COVID-19: Practical and Immuno-Oncology Insight in Melanoma and Beyond

April 29, 2020
Jason M. Broderick

Paolo A. Ascierto, MD, discussed lessons he has learned from the COVID-19 crisis both in the melanoma treatment paradigm and in the broader immuno-oncology spectrum.

Paolo A. Ascierto, MD

The COVID-19 pandemic has caused a healthcare crisis across the globe, with some countries, such as Italy, being hit worse than others.

In a presentation during the 2020 virtual annual meeting of the American Association for Cancer Research, Paolo A. Ascierto, MD, Unit of Melanoma, Cancer Immunotherapy and Innovative therapy, National Tumour Institute “Fondazione G. Pascale,” Napoli, Italy, discussed lessons he has learned from the COVID-19 crisis both in the melanoma treatment paradigm and in the broader immuno-oncology spectrum.

COVID-19 and the Melanoma Paradigm

Ascierto began his discussion with an overview of how his clinical practice has adapted to the COVID-19 pandemic across all phases of the melanoma treatment paradigm.

Regarding surgery, he said high priority should be given to patients with T3 (2-4 mm) and T4 (>4 mm) lesions, with medium priority given to patients with T1 (<1 mm) and T2 (1-2 mm) lesions. “Depending on the local COVID-19 situation, delaying surgery is acceptable, as this has not been shown to influence survival,” said Ascierto. He also noted that in patients with T1a or lower disease, wide excision alone is sufficient in medium priority patients.

Ascierto also stressed that the highest priority should be given to patients with stage III melanoma eligible for curative resection, patients requiring resection for oligometastatic disease, and patients requiring surgical management of complications from surgical procedures.

Follow-up after surgery should be done through telemedicine and, especially when there is no evidence of disease, a clinical visit should be postponed, Ascierto noted.

Regarding adjuvant care, treatment can be delayed up to 12 weeks. He said that for patients with BRAF-mutant melanoma, “depending on the local hospital situation," adjuvant BRAF/MEK inhibition would be an optimal approach. Another strategy he recommended was opting for the longer dosing schedule when using checkpoint inhibitors, meaning, for example, pembrolizumab (Keytruda) at 400 mg every 6 weeks or nivolumab (Opdivo) at 480 mg every 4 weeks. (Of note, the every-6-weeks pembrolizumab dosage was just approved by the US FDA across all indications in adult patients.)

Ascierto emphasized that patients with metastatic disease are the highest priority. In these patients he said there should be “no stops or delays for targeted therapies or immunotherapies for unresectable stage III or IV melanoma.” The only potential action to take with these patients is “where possible, use a longer treatment schedule,” said Ascierto.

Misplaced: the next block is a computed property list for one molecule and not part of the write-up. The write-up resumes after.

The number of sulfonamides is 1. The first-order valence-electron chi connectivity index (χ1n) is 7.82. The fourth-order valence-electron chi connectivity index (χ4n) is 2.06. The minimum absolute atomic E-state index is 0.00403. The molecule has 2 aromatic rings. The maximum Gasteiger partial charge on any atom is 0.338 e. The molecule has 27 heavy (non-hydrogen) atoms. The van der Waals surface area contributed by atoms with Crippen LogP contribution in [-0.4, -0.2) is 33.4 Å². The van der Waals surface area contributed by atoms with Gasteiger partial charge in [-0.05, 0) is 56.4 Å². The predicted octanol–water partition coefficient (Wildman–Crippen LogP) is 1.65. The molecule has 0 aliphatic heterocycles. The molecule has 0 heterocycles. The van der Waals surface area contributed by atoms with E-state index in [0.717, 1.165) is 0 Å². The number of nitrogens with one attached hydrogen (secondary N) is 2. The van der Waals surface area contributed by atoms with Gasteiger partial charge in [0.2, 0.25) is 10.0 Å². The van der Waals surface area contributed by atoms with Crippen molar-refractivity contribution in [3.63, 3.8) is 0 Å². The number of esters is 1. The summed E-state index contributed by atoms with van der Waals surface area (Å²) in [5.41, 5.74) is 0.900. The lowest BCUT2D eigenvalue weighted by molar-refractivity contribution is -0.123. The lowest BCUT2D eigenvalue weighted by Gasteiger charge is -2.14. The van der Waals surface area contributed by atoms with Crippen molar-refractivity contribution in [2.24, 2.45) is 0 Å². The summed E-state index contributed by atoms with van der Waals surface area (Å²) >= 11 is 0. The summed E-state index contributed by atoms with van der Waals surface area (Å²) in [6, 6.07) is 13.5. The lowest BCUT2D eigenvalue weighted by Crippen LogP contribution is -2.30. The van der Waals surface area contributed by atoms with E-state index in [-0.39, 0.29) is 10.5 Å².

Regarding clinical trials, Ascierto said that many of these studies are on hold, and those that are open are largely employing telemedicine. His general recommendations concerning clinical trials were that for patients receiving treatment, the goals should be “assuring the safety of trial participants, maintaining compliance with good clinical practice, and minimizing risks to trial integrity and quality of data.”

Final clinical practice tips Ascierto offered were that patients receiving immune checkpoint inhibitors showing signs of pneumonitis on CT scans should be tested for COVID-19 before administering steroids, and patients receiving BRAF/MEK inhibitors who have a fever that does not resolve with treatment interruption also require a COVID-19 test.

Immuno-Oncology and COVID-19

Moving beyond melanoma to immuno-oncology as a whole, Ascierto said that research is showing that lessons learned over the years in immuno-oncology can be applied to the treatment of COVID-19, particularly the host inflammatory response phase of the disease.

Inflammatory adverse events are associated with immune checkpoint agents; for example, pneumonitis, or inflammation of the lung tissue, can occur. This toxicity is in line with cytokine storm, which has emerged as a complication with COVID-19.

Cytokine storm is a severe immune reaction in which too many cytokines are released too quickly into the blood by the body, resulting in a severe immune overreaction. This can result in lung inflammation, causing life-threatening respiratory complications. Thus, Ascierto noted, drugs used to treat pneumonitis, such as tocilizumab (Actemra), have emerged as investigational treatments for cytokine storm in patients with COVID-19.